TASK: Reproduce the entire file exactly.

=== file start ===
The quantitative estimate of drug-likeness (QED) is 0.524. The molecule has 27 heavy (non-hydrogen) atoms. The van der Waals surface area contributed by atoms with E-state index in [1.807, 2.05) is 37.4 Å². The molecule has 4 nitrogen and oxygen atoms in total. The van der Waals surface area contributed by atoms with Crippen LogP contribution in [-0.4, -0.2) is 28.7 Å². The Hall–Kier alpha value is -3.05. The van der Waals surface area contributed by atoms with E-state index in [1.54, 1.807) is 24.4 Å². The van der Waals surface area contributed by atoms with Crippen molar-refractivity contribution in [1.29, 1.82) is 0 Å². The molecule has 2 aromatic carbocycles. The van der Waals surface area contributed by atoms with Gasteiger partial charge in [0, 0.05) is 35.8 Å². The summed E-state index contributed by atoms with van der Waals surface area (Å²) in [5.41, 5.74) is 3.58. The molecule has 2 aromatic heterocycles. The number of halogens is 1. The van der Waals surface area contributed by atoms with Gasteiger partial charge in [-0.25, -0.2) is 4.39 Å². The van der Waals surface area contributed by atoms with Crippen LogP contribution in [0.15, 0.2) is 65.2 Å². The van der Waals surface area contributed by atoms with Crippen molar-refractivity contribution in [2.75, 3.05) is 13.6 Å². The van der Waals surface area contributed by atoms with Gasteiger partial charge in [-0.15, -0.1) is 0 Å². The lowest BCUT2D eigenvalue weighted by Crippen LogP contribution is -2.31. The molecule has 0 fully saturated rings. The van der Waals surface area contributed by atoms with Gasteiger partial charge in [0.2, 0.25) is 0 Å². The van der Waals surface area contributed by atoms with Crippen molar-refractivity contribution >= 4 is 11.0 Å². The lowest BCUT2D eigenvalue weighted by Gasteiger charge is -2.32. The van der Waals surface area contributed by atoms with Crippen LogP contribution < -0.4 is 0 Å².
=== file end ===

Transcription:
The quantitative estimate of drug-likeness (QED) is 0.524. The molecule has 27 heavy (non-hydrogen) atoms. The van der Waals surface area contributed by atoms with E-state index in [1.807, 2.05) is 37.4 Å². The molecule has 4 nitrogen and oxygen atoms in total. The van der Waals surface area contributed by atoms with Crippen LogP contribution in [-0.4, -0.2) is 28.7 Å². The Hall–Kier alpha value is -3.05. The van der Waals surface area contributed by atoms with E-state index in [1.54, 1.807) is 24.4 Å². The van der Waals surface area contributed by atoms with Crippen molar-refractivity contribution in [1.29, 1.82) is 0 Å². The molecule has 2 aromatic carbocycles. The van der Waals surface area contributed by atoms with Gasteiger partial charge in [0, 0.05) is 35.8 Å². The summed E-state index contributed by atoms with van der Waals surface area (Å²) in [5.41, 5.74) is 3.58. The molecule has 2 aromatic heterocycles. The number of halogens is 1. The van der Waals surface area contributed by atoms with Gasteiger partial charge in [-0.25, -0.2) is 4.39 Å². The van der Waals surface area contributed by atoms with Crippen LogP contribution in [0.15, 0.2) is 65.2 Å². The van der Waals surface area contributed by atoms with Crippen molar-refractivity contribution in [2.75, 3.05) is 13.6 Å². The van der Waals surface area contributed by atoms with Gasteiger partial charge in [-0.15, -0.1) is 0 Å². The lowest BCUT2D eigenvalue weighted by Crippen LogP contribution is -2.31. The molecule has 0 fully saturated rings. The van der Waals surface area contributed by atoms with Gasteiger partial charge in [0.2, 0.25) is 0 Å². The van der Waals surface area contributed by atoms with Crippen molar-refractivity contribution >= 4 is 11.0 Å². The lowest BCUT2D eigenvalue weighted by Gasteiger charge is -2.32. The van der Waals surface area contributed by atoms with Crippen LogP contribution < -0.4 is 0 Å².